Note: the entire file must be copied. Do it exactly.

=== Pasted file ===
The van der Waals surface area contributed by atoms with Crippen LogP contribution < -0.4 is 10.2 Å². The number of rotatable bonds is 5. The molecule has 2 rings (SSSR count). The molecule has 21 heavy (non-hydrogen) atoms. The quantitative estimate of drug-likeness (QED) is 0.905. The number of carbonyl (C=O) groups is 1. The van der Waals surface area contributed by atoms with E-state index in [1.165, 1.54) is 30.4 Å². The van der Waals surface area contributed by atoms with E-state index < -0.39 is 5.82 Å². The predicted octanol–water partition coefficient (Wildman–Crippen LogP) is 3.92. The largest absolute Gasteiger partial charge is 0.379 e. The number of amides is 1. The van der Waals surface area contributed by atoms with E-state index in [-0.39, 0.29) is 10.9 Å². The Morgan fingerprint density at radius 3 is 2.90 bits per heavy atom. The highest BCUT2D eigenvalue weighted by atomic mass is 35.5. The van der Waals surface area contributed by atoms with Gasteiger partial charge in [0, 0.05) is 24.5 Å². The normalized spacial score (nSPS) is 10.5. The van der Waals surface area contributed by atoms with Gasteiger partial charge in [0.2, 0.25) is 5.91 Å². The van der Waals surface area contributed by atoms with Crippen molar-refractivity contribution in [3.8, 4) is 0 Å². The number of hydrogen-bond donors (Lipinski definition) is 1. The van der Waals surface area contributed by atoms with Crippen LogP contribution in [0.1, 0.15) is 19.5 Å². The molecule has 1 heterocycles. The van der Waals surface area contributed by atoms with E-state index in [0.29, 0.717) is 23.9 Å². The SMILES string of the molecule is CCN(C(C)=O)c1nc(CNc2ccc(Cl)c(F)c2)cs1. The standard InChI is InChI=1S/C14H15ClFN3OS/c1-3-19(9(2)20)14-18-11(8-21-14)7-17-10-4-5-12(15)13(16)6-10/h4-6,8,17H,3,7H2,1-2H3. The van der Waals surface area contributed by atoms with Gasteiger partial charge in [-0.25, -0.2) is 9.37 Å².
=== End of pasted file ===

The van der Waals surface area contributed by atoms with Crippen LogP contribution < -0.4 is 10.2 Å². The number of rotatable bonds is 5. The molecule has 2 rings (SSSR count). The molecule has 21 heavy (non-hydrogen) atoms. The quantitative estimate of drug-likeness (QED) is 0.905. The number of carbonyl (C=O) groups is 1. The van der Waals surface area contributed by atoms with E-state index in [1.165, 1.54) is 30.4 Å². The van der Waals surface area contributed by atoms with E-state index < -0.39 is 5.82 Å². The predicted octanol–water partition coefficient (Wildman–Crippen LogP) is 3.92. The largest absolute Gasteiger partial charge is 0.379 e. The number of amides is 1. The van der Waals surface area contributed by atoms with E-state index in [-0.39, 0.29) is 10.9 Å². The Morgan fingerprint density at radius 3 is 2.90 bits per heavy atom. The highest BCUT2D eigenvalue weighted by atomic mass is 35.5. The van der Waals surface area contributed by atoms with Gasteiger partial charge in [0, 0.05) is 24.5 Å². The normalized spacial score (nSPS) is 10.5. The van der Waals surface area contributed by atoms with Gasteiger partial charge in [0.2, 0.25) is 5.91 Å². The van der Waals surface area contributed by atoms with Crippen molar-refractivity contribution in [3.8, 4) is 0 Å². The number of hydrogen-bond donors (Lipinski definition) is 1. The van der Waals surface area contributed by atoms with Crippen LogP contribution in [0.1, 0.15) is 19.5 Å². The molecule has 1 heterocycles. The van der Waals surface area contributed by atoms with E-state index in [0.29, 0.717) is 23.9 Å². The SMILES string of the molecule is CCN(C(C)=O)c1nc(CNc2ccc(Cl)c(F)c2)cs1. The standard InChI is InChI=1S/C14H15ClFN3OS/c1-3-19(9(2)20)14-18-11(8-21-14)7-17-10-4-5-12(15)13(16)6-10/h4-6,8,17H,3,7H2,1-2H3. The van der Waals surface area contributed by atoms with Gasteiger partial charge in [-0.25, -0.2) is 9.37 Å².